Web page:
Growing Up In A Town Of Inbreds Analysis

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How Growing Up in a Town of “Inbreds” Changed Who I Am Language is found all around us. It can be found in what we say as well as in everything we read. Language is all the ways in which we communicate with others. Since birth, language has always been around us from where we grew up to where we are currently living. Due to language being different across areas and regions of the globe, language can tell a lot about where a person grew up. The concept of language telling a lot about the ways an individual was raised can be seen in my own life, as well as in Carmen Fought’s article through peoples accents and the dialect from the region in which they grew up. First, my life includes many examples of ways in which people can gain knowledge about another’s life based on what they say and how they say it. Very recently, my friends and I actually got in an argument over the way a word is pronounced, and I know that I only pronounce the word the way I do because that’s how my parents…show more content…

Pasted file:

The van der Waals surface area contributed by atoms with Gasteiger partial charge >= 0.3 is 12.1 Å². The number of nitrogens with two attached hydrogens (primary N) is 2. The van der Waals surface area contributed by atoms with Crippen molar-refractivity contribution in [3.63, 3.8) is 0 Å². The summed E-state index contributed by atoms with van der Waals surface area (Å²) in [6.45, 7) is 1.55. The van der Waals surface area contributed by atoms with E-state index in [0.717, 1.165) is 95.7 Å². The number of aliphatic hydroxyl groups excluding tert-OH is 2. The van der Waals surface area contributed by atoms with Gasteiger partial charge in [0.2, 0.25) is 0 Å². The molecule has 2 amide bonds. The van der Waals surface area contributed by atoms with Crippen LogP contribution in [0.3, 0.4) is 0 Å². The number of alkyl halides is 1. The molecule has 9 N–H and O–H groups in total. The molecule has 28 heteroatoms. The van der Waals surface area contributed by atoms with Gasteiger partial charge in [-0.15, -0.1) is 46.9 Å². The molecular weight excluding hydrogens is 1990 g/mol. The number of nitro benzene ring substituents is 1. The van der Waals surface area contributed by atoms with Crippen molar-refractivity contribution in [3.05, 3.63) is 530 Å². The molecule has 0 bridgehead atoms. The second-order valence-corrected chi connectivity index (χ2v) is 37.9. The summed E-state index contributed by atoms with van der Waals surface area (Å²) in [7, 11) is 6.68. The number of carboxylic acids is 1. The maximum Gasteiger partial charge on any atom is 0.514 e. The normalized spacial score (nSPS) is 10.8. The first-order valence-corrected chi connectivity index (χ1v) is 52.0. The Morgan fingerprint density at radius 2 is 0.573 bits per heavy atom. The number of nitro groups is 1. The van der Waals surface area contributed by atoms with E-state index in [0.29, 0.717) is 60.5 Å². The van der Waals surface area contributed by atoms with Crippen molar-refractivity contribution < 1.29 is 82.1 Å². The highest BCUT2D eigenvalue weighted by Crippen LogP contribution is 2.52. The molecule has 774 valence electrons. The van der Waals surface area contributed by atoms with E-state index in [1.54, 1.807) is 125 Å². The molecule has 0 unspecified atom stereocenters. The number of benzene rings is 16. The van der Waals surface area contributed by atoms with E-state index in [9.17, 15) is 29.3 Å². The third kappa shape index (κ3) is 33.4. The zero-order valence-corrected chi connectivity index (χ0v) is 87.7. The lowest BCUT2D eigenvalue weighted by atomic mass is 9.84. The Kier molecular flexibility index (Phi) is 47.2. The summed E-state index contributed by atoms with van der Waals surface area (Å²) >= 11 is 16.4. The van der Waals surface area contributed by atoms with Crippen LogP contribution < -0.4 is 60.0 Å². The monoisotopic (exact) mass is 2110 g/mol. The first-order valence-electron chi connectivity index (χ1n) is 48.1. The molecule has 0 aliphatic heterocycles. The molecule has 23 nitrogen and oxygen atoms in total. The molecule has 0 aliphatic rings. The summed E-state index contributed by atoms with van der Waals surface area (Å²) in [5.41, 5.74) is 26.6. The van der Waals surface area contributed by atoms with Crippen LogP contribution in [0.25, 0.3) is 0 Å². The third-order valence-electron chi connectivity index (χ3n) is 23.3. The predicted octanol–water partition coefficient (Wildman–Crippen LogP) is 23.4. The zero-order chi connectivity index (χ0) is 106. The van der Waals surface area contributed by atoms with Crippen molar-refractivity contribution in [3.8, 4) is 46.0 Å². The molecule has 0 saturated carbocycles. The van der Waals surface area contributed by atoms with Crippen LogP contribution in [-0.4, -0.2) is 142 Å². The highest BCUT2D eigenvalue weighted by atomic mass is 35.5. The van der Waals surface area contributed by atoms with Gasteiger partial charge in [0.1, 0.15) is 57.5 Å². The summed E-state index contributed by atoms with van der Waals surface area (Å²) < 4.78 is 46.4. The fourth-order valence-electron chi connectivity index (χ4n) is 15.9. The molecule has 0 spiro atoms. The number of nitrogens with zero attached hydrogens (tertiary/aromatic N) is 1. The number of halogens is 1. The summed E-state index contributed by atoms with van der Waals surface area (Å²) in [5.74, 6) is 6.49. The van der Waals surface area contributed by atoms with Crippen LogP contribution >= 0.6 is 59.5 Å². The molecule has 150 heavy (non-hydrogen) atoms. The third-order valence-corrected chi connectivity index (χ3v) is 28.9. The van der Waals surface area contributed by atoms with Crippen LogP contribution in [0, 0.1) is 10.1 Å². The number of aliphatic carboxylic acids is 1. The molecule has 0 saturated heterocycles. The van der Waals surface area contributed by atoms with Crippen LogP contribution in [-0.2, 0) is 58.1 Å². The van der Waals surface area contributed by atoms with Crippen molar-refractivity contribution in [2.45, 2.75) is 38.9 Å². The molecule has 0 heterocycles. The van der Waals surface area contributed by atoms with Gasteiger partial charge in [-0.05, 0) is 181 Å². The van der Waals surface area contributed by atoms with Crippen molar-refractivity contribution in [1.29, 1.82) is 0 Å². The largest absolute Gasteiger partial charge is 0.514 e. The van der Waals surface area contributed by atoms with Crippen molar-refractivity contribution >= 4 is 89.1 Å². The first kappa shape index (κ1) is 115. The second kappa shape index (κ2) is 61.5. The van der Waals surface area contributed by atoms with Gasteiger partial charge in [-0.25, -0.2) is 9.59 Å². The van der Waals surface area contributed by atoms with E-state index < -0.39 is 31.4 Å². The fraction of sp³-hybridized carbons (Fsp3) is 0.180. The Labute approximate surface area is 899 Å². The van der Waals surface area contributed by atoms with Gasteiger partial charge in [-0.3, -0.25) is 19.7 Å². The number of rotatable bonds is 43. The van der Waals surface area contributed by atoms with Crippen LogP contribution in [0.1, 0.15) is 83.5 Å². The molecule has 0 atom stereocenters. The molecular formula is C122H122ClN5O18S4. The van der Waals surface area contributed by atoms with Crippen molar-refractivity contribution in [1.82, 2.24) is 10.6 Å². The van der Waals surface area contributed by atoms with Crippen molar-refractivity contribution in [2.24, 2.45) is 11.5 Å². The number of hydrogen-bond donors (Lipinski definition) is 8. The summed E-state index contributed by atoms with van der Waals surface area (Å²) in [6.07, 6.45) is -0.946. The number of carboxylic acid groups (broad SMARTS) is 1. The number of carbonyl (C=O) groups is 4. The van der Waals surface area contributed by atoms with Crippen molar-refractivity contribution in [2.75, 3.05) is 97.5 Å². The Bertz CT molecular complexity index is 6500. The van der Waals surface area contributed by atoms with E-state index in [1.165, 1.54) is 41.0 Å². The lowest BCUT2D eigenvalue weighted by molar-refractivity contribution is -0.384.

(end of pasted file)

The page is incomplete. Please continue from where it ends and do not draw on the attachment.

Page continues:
Many people inside Watertown “lovingly” refer to it as Watertucky. This is due to the fact that Watertown is, largely, a “hick” town. It’s not uncommon to see people driving their tractors and big trucks to school, and we even have days at the high school where some students just bring in their farm animals like their cows and sheep. That better explains why it’s a hick town, but because of this there comes a joke from neighboring towns that Watertown is full of “inbred” individuals, which it’s not, similar to the Kentucky stereotype. There aren’t many who understand the Watertucky references, but those who do tend to come from Watertown or a city that is very close by. I’ve more than once referenced Watertown as being Watertucky when meeting someone new without realizing that I’ve done it because more often than not when I’m at home I don’t refer to the town as being
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